Oh Italy. How stomachs love you, and hips despise you. You never leave tongues unsatisfied with your delicious dishes. This is what most people feel about Italian food, and we’re not talking about the generic, over-salted American-Italian food. We’re talking authentic, one-of-a-kind dishes that are unique in comparison to many Italian dishes we know and love. When traveling to Italy, avoid upsetting the Roman Gods and make sure you try at least one, or maybe all 10, of the yummiest dishes. Get ready to pick yourself up by your bootstraps, get walking and experience the best of ancient eating.
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Traditional Italian pizza is a thin crust, similar to baked pita taste and texture. Each family owned business features their special sauce, basil and mozzarella cheese. It sounds simple and boring, but trust thy Roman palate, the exquisite sauce and cheese combinations will make you believe that every fine pizza should be created, Roman style. So the next time the moon hits your eye like a big pizza pie, devour it.
There is no shortage of gelatarias in Italy, or flavors for that matter. In a cone or a cup, experience the true bliss of gelato. The texture is softer than ice cream and made with different ingredients. Southern Italy founded the dairy-free gelato (sorbets) where dairy based were created in Northern Italy. Whether you like fruit, nutella, nuts, or biscuits, you’ll find a gelato in almost every flavor.
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Also known as “Turista Menu” this four to five course menu varies at each restaurant. Usually the course starts with an antipasto (heavier appetizer), primo (pasta of your choice), secondo (meat with side dish), dolce (dessert) and/or a beverage. Prices range from 12 to 20 Euros. After stuffing yourself like a Roman god, you’ll be thankful walking is the main mode of transportation in Italy. You know what they say, “when in Rome…”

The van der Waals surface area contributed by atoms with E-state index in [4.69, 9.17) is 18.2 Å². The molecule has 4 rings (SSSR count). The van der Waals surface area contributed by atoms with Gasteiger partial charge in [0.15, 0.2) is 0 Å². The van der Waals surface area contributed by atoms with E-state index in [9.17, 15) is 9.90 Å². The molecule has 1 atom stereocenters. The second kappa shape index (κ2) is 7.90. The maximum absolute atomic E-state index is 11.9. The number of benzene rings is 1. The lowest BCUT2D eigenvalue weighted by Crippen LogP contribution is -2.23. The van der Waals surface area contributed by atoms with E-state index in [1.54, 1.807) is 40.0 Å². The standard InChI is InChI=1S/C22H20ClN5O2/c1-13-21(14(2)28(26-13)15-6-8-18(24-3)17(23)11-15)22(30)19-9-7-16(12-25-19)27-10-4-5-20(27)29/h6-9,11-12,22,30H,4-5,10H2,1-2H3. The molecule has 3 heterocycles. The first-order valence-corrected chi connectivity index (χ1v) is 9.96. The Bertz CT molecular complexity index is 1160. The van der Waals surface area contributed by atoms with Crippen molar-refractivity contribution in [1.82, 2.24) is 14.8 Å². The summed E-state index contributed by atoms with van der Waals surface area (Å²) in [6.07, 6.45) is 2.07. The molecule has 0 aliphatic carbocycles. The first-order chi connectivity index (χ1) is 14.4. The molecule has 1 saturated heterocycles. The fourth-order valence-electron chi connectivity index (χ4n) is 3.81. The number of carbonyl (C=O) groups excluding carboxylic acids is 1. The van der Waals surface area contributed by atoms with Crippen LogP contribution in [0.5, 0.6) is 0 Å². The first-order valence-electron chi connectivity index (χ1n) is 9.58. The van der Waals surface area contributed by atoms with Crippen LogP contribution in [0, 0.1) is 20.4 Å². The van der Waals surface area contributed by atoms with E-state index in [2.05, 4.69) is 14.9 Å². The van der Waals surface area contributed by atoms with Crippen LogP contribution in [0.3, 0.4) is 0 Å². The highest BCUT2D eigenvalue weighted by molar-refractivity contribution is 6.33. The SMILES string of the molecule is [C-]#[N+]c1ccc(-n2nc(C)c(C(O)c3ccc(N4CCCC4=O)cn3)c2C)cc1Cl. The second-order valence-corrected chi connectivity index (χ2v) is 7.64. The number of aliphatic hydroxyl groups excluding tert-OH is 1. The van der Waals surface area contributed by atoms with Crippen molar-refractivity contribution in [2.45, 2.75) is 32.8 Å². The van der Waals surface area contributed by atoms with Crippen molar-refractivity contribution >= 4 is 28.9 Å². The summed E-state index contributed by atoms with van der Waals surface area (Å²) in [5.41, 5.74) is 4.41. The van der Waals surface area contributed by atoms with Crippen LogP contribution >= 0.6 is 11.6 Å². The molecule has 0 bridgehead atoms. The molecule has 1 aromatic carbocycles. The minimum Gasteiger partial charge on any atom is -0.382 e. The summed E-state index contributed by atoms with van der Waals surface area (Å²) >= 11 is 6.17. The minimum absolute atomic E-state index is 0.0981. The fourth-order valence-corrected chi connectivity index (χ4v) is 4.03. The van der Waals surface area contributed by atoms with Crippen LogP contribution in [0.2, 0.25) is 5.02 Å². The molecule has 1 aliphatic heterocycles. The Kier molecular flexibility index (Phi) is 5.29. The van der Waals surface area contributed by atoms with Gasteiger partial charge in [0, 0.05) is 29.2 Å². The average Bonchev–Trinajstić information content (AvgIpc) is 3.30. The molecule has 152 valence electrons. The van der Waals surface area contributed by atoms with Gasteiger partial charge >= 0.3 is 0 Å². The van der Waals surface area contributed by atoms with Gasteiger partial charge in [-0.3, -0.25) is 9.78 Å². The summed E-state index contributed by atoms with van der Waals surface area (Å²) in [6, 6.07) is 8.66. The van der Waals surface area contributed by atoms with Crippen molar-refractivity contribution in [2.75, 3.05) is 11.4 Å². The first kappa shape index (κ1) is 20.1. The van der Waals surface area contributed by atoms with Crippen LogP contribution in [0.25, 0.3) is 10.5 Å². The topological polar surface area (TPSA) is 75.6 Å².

Like gelato, Tiramisu comes in all sizes and styles. Most are the traditional alternating layers of cake and cream, but some restaurants create the tiramisu in ice cream glasses, which feature bulk layers of cream and one thin layer of cake.
Known to be a creamy pasta in the states, the Italians omit the cream. The combination of egg, bacon, romano and white wine tossed together with rigatoni or spaghetti noodles is a must try while in Italy. It’ll have you hooked and disappointed at the American version.
Known as caffee, it’s actually a shot of espresso. Go to a “bar,” which serves traditional shots of Italian espresso. Milk lovers may order a cappuccino while black coffee sippers can order the dark and bold, Americana. Be prepared for small beverages while paying a hefty four to six euro per drink to sit and enjoy the coffee at the café.
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Risotto is found in many cities, but a must try, popular dish in Venice. Seafood and mushroom risotto is a Venetian specialty. Look out for seasonal dishes such as spring or summer risotto, which adds in various herbs and seasonal veggies like asparagus.
Supposedly raviolis were created in the Roman era, but not traditional until the return of Marco Polo from China. Most popular raviolis are the ricotta and spinach, perfect for the veggie travel or those who do not enjoy animal delicatessen in their meals. Generally really filling, expect European sizes with anywhere from two to three raviolis per meal.
If you love thin slices of meat, prosciutto is an Italian favorite. It is either tossed in pasta or wrapped around cheese or melon. It is known to be the finest of Italian pork product, and freshest in the Emilia-Romagna region.
Gnocchi, the flour dumpling, are created in various flavors and styles. Vegetarians will enjoy the “pomodoro style,” sauce and cheese. Meat lovers can find a slab of fine meat on many menus throughout Italy.
Elizabeth is a fitness professional, workshop presenter and freelance writer. She is an active traveler who treks the globe looking for interesting stories to write and places to photograph. Her most significant travel achievements include living and volunteering in Australia twice and studied yoga in India.